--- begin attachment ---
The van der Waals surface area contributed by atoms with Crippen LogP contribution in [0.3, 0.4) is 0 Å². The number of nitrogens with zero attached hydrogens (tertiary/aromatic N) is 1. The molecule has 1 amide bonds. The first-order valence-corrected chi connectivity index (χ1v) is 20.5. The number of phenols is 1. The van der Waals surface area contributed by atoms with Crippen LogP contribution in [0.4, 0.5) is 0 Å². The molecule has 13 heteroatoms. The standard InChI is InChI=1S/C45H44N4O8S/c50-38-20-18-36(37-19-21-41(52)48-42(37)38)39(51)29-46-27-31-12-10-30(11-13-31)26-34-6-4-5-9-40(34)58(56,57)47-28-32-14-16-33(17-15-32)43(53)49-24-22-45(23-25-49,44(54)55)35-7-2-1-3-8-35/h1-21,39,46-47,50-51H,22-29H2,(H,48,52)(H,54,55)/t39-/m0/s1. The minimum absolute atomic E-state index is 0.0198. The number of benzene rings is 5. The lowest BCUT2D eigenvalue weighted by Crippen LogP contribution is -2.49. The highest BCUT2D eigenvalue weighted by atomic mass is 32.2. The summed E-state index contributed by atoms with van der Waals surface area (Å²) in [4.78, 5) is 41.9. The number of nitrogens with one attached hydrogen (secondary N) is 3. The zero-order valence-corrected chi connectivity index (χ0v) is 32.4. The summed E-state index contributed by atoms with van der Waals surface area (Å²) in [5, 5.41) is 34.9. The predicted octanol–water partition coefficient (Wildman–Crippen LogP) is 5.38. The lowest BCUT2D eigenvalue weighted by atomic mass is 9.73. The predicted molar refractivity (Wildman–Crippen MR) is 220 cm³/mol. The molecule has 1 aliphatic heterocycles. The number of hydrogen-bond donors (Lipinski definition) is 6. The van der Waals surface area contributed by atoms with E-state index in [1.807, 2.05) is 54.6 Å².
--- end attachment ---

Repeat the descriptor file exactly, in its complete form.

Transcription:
The van der Waals surface area contributed by atoms with Crippen LogP contribution in [0.3, 0.4) is 0 Å². The number of nitrogens with zero attached hydrogens (tertiary/aromatic N) is 1. The molecule has 1 amide bonds. The first-order valence-corrected chi connectivity index (χ1v) is 20.5. The number of phenols is 1. The van der Waals surface area contributed by atoms with Crippen LogP contribution in [0.4, 0.5) is 0 Å². The molecule has 13 heteroatoms. The standard InChI is InChI=1S/C45H44N4O8S/c50-38-20-18-36(37-19-21-41(52)48-42(37)38)39(51)29-46-27-31-12-10-30(11-13-31)26-34-6-4-5-9-40(34)58(56,57)47-28-32-14-16-33(17-15-32)43(53)49-24-22-45(23-25-49,44(54)55)35-7-2-1-3-8-35/h1-21,39,46-47,50-51H,22-29H2,(H,48,52)(H,54,55)/t39-/m0/s1. The minimum absolute atomic E-state index is 0.0198. The number of benzene rings is 5. The lowest BCUT2D eigenvalue weighted by Crippen LogP contribution is -2.49. The highest BCUT2D eigenvalue weighted by atomic mass is 32.2. The summed E-state index contributed by atoms with van der Waals surface area (Å²) in [4.78, 5) is 41.9. The number of nitrogens with one attached hydrogen (secondary N) is 3. The zero-order valence-corrected chi connectivity index (χ0v) is 32.4. The summed E-state index contributed by atoms with van der Waals surface area (Å²) in [5, 5.41) is 34.9. The predicted octanol–water partition coefficient (Wildman–Crippen LogP) is 5.38. The lowest BCUT2D eigenvalue weighted by atomic mass is 9.73. The predicted molar refractivity (Wildman–Crippen MR) is 220 cm³/mol. The molecule has 1 aliphatic heterocycles. The number of hydrogen-bond donors (Lipinski definition) is 6. The van der Waals surface area contributed by atoms with E-state index in [1.807, 2.05) is 54.6 Å².